Flush Air Data System (FADS):
XP’s Mach 3.5+ flight profile makes it problematic to use the typical aircraft external probes and sensors to determine the pressure, airspeed, air density, alpha, and stall warning. Rocketplane and Utah State University teamed on an all new, patented, Flush Air Data System or FADS. This system uses an array of flush mounted sensors to calculate the values that would have been produced by a typical instrument set and is functional to hypersonic speeds.
Flight Control System (FCS):
XP features an advanced, all electric, fly-by-wire flight control system with an elevon and aileron on each wing, and all-moving tail “V-Tail”s. Pilot inputs are fed through triply redundant flight control computers which determine the rate commands for the flight controls. The electromechanical actuators operate on 270VDC power and feature internally redundant drives, and redundant cross over actuator controllers.
Electrical Power System:
The XP spends much of its time flying either exoatmospherically or in glide as it returns to base. During these portions of the flight it will have no running jet engines to run generators or other power producing devices and therefore uses stored energy systems. For this purpose the XP is equipped with a series of large Lithium Ion batteries. These batteries provide power to XPs systems at 28volts and 270volts Direct Current (DC). The electric flight control actuators use the 270VDC while the computers and other systems use the 28VDC. The Lithium Ion power system is redundant and fault tolerant and is designed to be recharged onboard the plane.
Guidance, Navigation, & Control (GN&C):
Rocketplane XP features an advanced fault tolerant GN&C system being developed by bd Systems. The Avionics system receives data from the Flush Air Data System (FADS), Global Positioning System (GPS), and an Inertial Navigation System (INS) and is tolerant to loss of GPS signal and signal reacquisition. Pilot inputs are taken from electrical stick, throttle, and pedals and are used to determine rate commands to the electromechanically actuated flight control surfaces and if necessary the RCS. The XP is a partially autonomous vehicle and from rocket ignition to atmospheric reentry, the triple redundant flight computers run both closed and open control loops to maintain the required flight.
DAS & IVHMS:
XP features a Data Acquisition System (DAS) being built by ARINC, that collects data from hundreds of sensors placed throughout the vehicle and stores it onboard the vehicle as well as transmits it to the ground. This data is used for an Integrated Vehicle Health Management System (IVHMS) in which the computers onboard XP look for anomalous behavior from the vehicles systems and structure and attempt to diagnose what maybe causing the undesirable readings. If there is any concern, the IVHMS can warn the pilot immediately. The IVHMS will also allow ground staff to determine if a system appears to need routine maintenance or repair. This system makes XP safer to fly and saves valuable time and parts cost, by servicing parts before they fail, and by knowing which areas require service, rather than undertaking exhaustive gremlin chasing between flights.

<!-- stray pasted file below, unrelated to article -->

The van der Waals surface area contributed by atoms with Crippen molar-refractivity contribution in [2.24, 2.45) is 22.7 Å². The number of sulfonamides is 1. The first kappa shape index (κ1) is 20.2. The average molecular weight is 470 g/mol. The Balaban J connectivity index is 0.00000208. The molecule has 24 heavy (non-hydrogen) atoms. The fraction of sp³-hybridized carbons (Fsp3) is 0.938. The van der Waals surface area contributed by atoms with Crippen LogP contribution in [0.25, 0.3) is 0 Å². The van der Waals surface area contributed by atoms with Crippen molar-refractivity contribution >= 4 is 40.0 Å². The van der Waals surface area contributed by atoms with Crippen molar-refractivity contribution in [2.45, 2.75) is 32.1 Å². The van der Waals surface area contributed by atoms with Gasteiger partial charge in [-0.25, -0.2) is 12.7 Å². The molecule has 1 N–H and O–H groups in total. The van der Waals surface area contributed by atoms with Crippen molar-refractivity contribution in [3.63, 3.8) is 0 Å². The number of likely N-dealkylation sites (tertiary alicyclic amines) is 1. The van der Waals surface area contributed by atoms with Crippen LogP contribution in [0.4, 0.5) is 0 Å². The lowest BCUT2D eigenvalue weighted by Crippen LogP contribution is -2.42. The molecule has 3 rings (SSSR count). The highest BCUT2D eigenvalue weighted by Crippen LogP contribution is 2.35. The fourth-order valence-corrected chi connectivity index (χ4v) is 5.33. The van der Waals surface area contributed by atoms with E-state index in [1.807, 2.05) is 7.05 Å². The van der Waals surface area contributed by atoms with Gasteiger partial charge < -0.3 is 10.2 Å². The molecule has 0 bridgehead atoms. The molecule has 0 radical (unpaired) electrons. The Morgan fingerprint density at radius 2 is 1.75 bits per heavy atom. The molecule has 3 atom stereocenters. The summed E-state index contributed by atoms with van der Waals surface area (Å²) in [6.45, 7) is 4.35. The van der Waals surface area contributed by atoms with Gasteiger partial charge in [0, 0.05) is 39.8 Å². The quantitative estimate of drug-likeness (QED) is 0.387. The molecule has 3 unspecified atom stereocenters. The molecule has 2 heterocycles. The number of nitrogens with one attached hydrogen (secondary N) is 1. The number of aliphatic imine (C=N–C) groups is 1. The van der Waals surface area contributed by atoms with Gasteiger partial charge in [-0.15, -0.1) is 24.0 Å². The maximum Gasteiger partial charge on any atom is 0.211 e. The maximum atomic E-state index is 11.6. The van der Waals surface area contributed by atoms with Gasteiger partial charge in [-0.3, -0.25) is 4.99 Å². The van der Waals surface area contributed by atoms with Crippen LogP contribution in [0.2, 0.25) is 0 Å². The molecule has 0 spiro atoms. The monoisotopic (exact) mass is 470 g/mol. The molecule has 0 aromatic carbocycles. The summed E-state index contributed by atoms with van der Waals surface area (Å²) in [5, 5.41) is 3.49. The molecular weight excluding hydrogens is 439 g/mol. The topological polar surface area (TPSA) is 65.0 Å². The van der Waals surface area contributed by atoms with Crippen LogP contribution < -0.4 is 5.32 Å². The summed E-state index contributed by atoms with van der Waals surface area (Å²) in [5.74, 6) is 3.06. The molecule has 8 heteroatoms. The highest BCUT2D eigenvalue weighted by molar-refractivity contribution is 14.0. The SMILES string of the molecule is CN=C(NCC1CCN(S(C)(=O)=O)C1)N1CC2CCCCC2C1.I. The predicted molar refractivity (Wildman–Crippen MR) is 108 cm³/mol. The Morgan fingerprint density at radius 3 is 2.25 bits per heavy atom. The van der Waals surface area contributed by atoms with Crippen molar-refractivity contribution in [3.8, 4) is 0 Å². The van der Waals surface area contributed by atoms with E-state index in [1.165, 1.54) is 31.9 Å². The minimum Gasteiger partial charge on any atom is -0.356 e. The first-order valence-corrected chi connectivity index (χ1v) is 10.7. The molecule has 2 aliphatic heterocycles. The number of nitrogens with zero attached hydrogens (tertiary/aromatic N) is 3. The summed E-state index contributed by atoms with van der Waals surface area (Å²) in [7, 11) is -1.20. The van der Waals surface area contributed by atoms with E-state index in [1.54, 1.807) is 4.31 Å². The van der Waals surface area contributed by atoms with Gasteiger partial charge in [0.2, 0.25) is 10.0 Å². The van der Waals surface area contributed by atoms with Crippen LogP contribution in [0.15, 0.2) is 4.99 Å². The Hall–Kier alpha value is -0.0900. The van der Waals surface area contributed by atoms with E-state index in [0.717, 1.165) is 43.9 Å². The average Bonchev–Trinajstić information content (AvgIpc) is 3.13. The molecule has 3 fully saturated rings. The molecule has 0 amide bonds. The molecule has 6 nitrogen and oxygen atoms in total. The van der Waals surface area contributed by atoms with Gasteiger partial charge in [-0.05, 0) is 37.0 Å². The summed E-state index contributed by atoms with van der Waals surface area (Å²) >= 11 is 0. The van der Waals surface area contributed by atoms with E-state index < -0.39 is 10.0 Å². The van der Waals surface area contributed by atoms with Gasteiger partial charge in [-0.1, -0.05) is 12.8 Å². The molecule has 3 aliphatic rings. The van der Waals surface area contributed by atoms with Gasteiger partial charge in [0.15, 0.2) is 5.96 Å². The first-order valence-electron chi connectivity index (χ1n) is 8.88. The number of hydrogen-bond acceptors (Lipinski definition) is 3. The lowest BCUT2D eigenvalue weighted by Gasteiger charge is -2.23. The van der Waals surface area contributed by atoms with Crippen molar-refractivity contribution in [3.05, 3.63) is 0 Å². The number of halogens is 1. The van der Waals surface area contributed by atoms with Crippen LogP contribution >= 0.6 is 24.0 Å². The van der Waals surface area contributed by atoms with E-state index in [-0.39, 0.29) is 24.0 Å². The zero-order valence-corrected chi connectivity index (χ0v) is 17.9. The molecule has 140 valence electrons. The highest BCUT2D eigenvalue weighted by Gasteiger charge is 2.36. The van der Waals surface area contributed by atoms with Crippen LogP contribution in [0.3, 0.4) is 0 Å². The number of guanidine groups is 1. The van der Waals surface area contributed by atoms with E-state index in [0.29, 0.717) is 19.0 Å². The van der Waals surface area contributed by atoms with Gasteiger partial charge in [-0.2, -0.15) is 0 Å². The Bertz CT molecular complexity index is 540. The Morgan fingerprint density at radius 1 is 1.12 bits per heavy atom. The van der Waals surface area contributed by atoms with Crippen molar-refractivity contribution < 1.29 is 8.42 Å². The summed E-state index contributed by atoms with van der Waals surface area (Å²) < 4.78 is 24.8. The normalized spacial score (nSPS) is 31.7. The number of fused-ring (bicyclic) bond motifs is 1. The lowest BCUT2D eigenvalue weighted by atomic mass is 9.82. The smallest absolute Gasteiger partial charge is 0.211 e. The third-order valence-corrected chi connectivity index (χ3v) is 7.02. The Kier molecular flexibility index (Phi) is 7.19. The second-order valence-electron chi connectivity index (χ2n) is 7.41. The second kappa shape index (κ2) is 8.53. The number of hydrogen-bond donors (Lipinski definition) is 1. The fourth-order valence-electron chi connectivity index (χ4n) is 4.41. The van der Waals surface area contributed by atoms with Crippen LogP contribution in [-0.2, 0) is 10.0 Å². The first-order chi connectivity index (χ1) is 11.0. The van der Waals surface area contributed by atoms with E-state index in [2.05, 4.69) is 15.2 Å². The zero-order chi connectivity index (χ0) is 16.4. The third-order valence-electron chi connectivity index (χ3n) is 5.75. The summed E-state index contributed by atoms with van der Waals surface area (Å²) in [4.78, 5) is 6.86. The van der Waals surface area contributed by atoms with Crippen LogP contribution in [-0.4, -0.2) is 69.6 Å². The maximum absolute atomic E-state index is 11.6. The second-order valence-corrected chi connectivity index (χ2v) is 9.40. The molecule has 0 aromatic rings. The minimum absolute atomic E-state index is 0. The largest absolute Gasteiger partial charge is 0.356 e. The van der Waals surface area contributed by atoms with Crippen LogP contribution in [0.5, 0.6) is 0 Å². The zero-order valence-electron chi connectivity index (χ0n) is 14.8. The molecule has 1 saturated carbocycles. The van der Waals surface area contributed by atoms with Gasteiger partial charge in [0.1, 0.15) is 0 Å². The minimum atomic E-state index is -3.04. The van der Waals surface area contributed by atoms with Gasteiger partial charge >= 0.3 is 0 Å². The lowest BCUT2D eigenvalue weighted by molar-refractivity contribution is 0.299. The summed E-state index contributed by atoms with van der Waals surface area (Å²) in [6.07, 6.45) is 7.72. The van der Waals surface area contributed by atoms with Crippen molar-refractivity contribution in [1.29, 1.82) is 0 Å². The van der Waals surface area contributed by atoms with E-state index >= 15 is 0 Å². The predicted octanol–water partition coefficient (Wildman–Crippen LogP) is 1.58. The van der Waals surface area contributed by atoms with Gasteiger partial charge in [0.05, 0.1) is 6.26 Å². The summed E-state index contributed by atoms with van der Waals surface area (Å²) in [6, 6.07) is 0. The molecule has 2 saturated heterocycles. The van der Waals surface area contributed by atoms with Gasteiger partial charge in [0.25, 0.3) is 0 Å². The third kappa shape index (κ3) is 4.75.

The XP will be unique amongst aircraft in that it will be the first to ever take off on its own landing gear, go into space, and then return and land on its own gear again. The wheel wells have a unique sealing system that insures that the wheels will be protected from the elements during reentry.
Thermal Protection System (TPS):
When the XP reenters Earth’s atmosphere the leading edges of the wings, tails, flight control surfaces, and nosecone will experience temperatures in excess of 600-700F. These surfaces are made of titanium which is not only very temperature resistant but light as well. The rest of the vehicle is covered in a special ceramic paint that emits over 93% of the energy it receives. In select areas such as near the rocket engine, ceramic blankets will be used to protect the fuselage from not only the heat of reentry, but also the heat produced by the rocket engine.